ORGANISATIONS seeking to take over the ‘internationally important’ Priory Visitor Centre axed by the council are being invited to bid to run it for THREE YEARS only, raising further alarm that it may never re-open.
Coventry City Council on Monday opened a formal Expressions of Interest process for potential takeover parties to apply to manage the city centre tourist and culture venue – home to the remains of the city’s 1000-year-old, Lady Godiva-founded, first cathedral and priory.
But sources have expressed surprise and disappointment that bids are only being sought to operate the centre on a three year lease, rather than a ‘standard’ 50 or 99-year lease on a peppercorn rent.
The Coventry Observer’s #SaveThePriory campaign has called on the council to ensure the ‘city’s birthplace’ venue is re-opened urgently, with community group takeovers only being one potential solution.
Our campaign call has been echoed by prominent figures including the Bishop of Coventry the reverend Dr Christopher Cocksworth; TV Time Team presenter and ‘Blackadder’ actor Sir Tony Robinson; eminent medieval historian Dr Jonathan Foyle; and Coventry South Labour MP Jim Cunningham.
The council’s budget last year enforced the centre’s closure – implemented in February this year – to save the council £100,000 annually – less than half the remuneration of the council’s chief executive.
Yet the Expression of Interest documents – now available on the council’s website – appear to cast doubt on whether even £100,000 was being spent on the Priory Visitor Centre.
Figures show £16,200 was the total bill for maintenance and utilities, while other sources claim staffing costs were negligible.
The documents also state: “The Council is inviting community groups and organisations to take on the operational management of the Priory Visitor Centre and Undercroft, including maintaining a level of public access.
“The successful group/organisation will be awarded a three year lease for the management of the Centre and Undercroft.”
Two potentially interested parties have told the Coventry Observer the very short three-year lease terms, although on terms of zero rent, could make delivering a sustainable business plan difficult, not least because it could make it harder to attract grant funding and other revenues.
We reported last month that interested parties would have until the end of this month to bid, and that Coventry businesswoman Carole Donnelly was among potentially interested parties.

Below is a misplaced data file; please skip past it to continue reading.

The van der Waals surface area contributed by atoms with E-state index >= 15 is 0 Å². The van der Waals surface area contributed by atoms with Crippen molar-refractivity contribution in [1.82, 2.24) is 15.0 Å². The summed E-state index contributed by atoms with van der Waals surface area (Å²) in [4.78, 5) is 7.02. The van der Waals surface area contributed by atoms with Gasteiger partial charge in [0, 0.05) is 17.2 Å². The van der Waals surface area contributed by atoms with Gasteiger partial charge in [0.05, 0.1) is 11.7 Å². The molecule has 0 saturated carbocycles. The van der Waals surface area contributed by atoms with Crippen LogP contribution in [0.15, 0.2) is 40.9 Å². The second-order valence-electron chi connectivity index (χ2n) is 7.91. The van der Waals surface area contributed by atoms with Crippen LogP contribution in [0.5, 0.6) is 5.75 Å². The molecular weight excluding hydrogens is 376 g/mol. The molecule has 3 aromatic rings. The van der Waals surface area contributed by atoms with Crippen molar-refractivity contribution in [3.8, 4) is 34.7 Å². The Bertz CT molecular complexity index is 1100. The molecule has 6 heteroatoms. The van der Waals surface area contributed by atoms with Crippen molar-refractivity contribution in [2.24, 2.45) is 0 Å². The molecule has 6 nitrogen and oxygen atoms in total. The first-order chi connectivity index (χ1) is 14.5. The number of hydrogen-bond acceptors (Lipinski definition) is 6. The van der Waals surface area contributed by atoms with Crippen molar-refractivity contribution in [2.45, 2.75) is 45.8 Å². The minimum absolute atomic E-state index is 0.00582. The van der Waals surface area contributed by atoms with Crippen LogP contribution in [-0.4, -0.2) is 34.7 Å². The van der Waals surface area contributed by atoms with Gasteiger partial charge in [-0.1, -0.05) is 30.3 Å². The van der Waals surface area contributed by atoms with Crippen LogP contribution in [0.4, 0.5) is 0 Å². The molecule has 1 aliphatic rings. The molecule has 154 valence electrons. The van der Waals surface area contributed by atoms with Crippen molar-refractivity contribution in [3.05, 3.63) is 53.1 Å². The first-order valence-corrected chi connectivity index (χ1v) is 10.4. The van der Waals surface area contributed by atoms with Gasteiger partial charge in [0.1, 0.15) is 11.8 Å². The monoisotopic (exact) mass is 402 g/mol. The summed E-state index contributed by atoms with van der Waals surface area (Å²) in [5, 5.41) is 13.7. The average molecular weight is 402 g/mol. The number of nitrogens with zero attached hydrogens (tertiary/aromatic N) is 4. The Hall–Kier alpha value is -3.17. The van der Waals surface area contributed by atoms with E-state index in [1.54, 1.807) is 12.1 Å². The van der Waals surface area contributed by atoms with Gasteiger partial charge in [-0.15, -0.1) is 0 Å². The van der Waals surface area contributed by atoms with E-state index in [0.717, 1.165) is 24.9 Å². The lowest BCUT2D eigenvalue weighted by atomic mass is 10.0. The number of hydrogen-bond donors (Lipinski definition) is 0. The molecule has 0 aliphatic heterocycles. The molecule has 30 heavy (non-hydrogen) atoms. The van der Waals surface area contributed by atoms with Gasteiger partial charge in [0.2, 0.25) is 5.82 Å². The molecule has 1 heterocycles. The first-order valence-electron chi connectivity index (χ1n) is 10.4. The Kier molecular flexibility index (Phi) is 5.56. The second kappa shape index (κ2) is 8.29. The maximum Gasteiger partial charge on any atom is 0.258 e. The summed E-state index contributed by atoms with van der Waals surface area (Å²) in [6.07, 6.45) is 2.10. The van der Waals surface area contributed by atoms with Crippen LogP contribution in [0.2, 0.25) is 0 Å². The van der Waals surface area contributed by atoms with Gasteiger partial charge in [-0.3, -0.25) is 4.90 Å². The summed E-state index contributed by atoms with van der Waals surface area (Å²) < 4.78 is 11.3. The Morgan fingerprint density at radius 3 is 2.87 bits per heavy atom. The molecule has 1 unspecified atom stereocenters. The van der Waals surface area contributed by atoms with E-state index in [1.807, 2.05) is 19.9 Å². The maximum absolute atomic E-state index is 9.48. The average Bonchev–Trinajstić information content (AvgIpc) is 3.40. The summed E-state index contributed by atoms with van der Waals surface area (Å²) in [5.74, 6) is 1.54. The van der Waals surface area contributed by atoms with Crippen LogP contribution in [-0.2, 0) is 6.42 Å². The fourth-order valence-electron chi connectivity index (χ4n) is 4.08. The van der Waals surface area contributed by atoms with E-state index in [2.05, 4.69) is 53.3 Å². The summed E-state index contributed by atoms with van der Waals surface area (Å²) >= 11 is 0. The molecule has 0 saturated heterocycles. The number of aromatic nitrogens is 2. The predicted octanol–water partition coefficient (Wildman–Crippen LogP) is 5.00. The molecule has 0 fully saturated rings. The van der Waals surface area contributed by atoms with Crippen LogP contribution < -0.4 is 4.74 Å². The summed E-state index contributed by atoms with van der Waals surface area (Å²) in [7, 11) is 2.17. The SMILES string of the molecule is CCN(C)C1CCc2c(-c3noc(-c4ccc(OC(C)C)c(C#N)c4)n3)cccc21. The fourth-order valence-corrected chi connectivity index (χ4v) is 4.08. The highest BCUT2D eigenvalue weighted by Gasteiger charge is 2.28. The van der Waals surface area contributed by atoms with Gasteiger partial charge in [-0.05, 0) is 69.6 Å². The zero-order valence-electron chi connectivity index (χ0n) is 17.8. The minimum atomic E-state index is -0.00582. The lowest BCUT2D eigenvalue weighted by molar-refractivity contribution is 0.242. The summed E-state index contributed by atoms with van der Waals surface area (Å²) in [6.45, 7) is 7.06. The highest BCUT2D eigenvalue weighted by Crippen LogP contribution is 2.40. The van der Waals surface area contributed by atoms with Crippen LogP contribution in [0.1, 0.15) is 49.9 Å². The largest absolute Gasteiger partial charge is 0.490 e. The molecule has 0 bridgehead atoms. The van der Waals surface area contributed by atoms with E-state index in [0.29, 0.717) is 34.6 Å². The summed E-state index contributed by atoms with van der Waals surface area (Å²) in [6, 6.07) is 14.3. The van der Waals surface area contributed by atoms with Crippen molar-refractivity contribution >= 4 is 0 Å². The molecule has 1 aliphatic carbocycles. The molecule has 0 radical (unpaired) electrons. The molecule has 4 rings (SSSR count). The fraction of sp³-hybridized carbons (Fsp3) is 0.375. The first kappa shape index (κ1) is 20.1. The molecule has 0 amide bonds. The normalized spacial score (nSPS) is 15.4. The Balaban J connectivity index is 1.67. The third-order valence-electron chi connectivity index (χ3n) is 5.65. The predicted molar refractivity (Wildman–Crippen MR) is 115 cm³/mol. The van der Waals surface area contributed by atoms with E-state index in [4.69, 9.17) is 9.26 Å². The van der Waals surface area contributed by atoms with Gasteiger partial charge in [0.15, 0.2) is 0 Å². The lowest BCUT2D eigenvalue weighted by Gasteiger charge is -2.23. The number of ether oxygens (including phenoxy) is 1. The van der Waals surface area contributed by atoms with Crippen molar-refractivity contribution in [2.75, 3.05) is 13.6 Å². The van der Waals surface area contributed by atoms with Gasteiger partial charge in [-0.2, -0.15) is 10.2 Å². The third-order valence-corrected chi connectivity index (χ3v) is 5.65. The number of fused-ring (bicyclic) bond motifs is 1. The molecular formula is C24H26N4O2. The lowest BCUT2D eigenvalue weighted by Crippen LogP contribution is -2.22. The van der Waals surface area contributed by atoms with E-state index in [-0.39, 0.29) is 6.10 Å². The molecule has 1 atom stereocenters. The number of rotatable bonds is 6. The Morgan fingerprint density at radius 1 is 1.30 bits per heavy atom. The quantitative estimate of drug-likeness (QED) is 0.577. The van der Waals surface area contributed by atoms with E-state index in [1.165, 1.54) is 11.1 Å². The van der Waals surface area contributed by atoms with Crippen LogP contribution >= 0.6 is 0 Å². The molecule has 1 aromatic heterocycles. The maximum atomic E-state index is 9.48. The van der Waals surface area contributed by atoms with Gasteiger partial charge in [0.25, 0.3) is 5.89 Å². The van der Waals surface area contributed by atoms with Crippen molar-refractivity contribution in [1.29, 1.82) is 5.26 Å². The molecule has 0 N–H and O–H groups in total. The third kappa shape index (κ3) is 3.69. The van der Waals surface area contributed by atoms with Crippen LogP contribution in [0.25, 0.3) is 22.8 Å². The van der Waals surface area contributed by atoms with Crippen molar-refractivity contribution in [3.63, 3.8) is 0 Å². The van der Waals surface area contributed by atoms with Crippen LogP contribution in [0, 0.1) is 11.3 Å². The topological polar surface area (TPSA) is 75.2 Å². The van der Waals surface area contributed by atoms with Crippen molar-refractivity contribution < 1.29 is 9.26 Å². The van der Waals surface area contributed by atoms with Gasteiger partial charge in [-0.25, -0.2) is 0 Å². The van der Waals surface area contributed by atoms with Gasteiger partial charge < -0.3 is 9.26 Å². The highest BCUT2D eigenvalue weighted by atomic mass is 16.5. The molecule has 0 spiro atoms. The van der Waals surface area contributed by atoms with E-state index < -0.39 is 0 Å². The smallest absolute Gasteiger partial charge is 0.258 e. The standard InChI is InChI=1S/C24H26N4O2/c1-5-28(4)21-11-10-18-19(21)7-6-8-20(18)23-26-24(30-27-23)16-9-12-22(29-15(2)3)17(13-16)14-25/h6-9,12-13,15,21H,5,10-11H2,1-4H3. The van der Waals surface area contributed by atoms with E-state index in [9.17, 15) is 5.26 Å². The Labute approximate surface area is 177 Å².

The Chapelfields ‘social entrepreneur’ told us last month she would seek to acquire a ‘community asset transfer’ before potentially bidding for Lottery or heritage funding to help re-open the venue as a non-profit multi-purpose social enterprise, staffed by community volunteeers.
Other community organisations – from a cafe company to local creative and artistic organisations – could potentially get involved, she had told us.
But the three-year lease terms contain no mention of any potential for an asset transfer.
The Bishop of Coventry described the remains and artefacts housed at the Priory Visitor Centre in Priory Place, city centre, as “one of our city’s great treasures”.
He added the original St Mary’s cathedral and priory ‘played a very important role in the early life of our great city’ and was part of the city’s heritage and story, which the world ‘urgently needs to hear’.
Sir Tony Robinson, whose Time Team twice visited the site uncovered during Millennium excavations, described the treasures as being of international significance, while Dr Foyle said Coventry should be doing more to show off its unique medieval treasures to the world.
Treasures include a glorious Chapter House wall painting, carved sandstone gargoyles, medieval glass and 14th century tile floors.
In response to our enquiries, a council spokesperson said although expressions of interest were invited for ‘a proposed three-year lease term’, the council would be ‘open to considering a proposition for a longer term.’
They added: “The panel will consider a request to negotiate a longer lease term where a supporting, sustainable business case shows the need for this.”
Yet nowhere in the bidding documents are bidders informed of this.
Asked about the running cost figures, it said: “The council previously allocated and provided a grant of £85,702 for the staffing and operational management of the centre.”
How YOU can support our #SaveThePriory campaign:
Our letters page.. Share your thoughts and experiences, in words or pictures, and say what Coventry’s proud medieval history means to you.
On Twitter @covobserver. Using the hashtag #savethepriory to pledge your support.
On Facebook.co.uk/covobserver. Keep up to date, and share your thoughts.
Head to our dedicated #savethepriory web page, and get the latest on the battle to Save the Priory Visitor Centre